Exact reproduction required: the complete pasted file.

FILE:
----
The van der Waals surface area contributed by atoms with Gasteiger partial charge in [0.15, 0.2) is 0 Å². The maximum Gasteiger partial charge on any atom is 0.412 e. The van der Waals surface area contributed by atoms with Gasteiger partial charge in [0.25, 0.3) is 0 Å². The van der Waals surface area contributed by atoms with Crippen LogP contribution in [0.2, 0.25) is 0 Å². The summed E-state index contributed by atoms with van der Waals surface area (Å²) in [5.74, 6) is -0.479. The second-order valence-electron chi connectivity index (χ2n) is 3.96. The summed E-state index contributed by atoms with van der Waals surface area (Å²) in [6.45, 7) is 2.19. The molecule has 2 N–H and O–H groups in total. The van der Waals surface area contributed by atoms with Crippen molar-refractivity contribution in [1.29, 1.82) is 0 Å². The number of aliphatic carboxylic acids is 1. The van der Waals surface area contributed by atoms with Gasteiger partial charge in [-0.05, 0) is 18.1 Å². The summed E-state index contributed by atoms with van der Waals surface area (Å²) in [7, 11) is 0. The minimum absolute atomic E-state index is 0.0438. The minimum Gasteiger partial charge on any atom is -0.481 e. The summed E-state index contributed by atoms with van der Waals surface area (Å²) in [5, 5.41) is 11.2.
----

The van der Waals surface area contributed by atoms with Gasteiger partial charge in [0.15, 0.2) is 0 Å². The maximum Gasteiger partial charge on any atom is 0.412 e. The van der Waals surface area contributed by atoms with Gasteiger partial charge in [0.25, 0.3) is 0 Å². The van der Waals surface area contributed by atoms with Crippen LogP contribution in [0.2, 0.25) is 0 Å². The summed E-state index contributed by atoms with van der Waals surface area (Å²) in [5.74, 6) is -0.479. The second-order valence-electron chi connectivity index (χ2n) is 3.96. The summed E-state index contributed by atoms with van der Waals surface area (Å²) in [6.45, 7) is 2.19. The molecule has 2 N–H and O–H groups in total. The van der Waals surface area contributed by atoms with Crippen molar-refractivity contribution in [1.29, 1.82) is 0 Å². The number of aliphatic carboxylic acids is 1. The van der Waals surface area contributed by atoms with Gasteiger partial charge in [-0.05, 0) is 18.1 Å². The summed E-state index contributed by atoms with van der Waals surface area (Å²) in [7, 11) is 0. The minimum absolute atomic E-state index is 0.0438. The minimum Gasteiger partial charge on any atom is -0.481 e. The summed E-state index contributed by atoms with van der Waals surface area (Å²) in [5, 5.41) is 11.2.